Technology News

Apple Pencil: New Stylus May Surprise People As An Innovative Drawing Tool

Steve Jobs might just be rolling over in his grave right now.

Eight years ago, the Apple leader announced to a crowd at Macworld 2007 his distaste for styluses. “Who wants a stylus,” Jobs asked. “You have to get ’em and put ’em away and you lose ’em, yuck! Nobody wants a stylus, so let’s not use a stylus.”

Jobs went on to talk about how fingers — not a stylus — could be used to take advantage of their touch screen technology.

Years later, Apple has unveiled the Apple Pencil, sparking a lot of discussion on the internet over the apparent contradiction between Jobs’ vision of mobile technology and the existence of the device today.

An article by Christian Vasile on LinkedIn played the devil’s advocate with the new device. Vasile wrote that Jobs was right in that nobody wants a stylus, but suggests that Jobs was saying a stylus wouldn’t work as an exclusive means of input for a device. As an addition to the traditional touch screen capabilities made by a finger, it may work.  He goes on to say that the Apple Pencil is actually being marketed as a “precision tool” for things that require detail to excel at, such as drawing.

On the flip side, a very intricate analysis of the device by Aaron Souppouris on Engadget ran with a general sentiment: “It looks great, but…”

Souppouris argues against the idea of the Apple Pencil being useful for drawing, quoting a professional illustrator as saying the necessary software to perform such a task isn’t available on any of the devices the Apple Pencil would be useful for.

He goes on to predict that while apps may be created by developers to support the stylus, they will never be useful for anything more than casual drawing.

The big question regarding the Apple Pencil is whether it will be practical to take on tasks that are currently better suited by other forms of technology, or even a normal pen. Souppouris interviewed several others and after hearing the reasons why the device probably won’t live up to their standards, most said that they would still probably try it out anyway.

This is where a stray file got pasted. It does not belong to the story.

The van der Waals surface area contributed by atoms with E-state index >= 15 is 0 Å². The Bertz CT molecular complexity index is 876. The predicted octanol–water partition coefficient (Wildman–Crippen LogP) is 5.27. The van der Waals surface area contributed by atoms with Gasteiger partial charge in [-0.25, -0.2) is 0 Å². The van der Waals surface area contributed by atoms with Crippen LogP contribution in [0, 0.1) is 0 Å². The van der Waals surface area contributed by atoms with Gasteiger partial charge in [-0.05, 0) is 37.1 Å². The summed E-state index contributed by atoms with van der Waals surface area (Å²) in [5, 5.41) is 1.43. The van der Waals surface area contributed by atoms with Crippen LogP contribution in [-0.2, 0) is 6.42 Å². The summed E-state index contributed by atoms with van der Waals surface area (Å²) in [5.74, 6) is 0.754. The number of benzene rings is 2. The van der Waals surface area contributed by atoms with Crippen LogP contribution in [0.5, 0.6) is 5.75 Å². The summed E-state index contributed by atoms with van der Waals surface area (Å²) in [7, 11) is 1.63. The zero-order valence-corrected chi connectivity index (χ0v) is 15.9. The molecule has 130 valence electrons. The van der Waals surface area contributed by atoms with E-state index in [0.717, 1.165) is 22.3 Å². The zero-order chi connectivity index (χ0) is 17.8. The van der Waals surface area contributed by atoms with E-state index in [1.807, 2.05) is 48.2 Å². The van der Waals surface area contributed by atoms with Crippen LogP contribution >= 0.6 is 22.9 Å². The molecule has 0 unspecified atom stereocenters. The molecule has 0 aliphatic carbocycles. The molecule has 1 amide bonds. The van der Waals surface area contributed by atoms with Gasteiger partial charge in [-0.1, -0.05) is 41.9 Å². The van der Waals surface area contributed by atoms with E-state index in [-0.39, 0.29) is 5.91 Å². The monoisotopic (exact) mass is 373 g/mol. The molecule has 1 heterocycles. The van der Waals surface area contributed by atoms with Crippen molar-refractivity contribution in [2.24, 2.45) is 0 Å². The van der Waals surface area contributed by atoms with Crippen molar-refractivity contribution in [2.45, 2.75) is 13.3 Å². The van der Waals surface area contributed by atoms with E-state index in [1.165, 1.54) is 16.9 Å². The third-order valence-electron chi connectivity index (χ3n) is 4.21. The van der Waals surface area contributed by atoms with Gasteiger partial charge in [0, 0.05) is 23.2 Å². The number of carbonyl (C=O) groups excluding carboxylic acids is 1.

With a reputation of consistently releasing quality products, the Apple Pencil might just surprise the world with what it can do.  Perhaps the jokes and the criticism of the device are simply a product of taking it away from its intended context as a drawing tool.

Either way, prospective users of the Apple Pencil can expect it to be highly responsive with no input latency.  Lines of any thickness can be made by varying the amount of pressure used.  Tilting the device will create shading.  The device will also charge at a very rapid rate; 15 seconds of charging will give you 30 minutes of battery life.  Fully charged, the device sports 12 hours of battery life.

The Apple Pencil will be available for purchase in November for $99.

Click to comment
To Top

Hi - We Would Love To Keep In Touch

If you liked this article then please consider joing our mailing list to receive the latest news, updates and opportunities from our team.

We don't want an impostor using your email address so please look for an email from us and click the link to confirm your email address.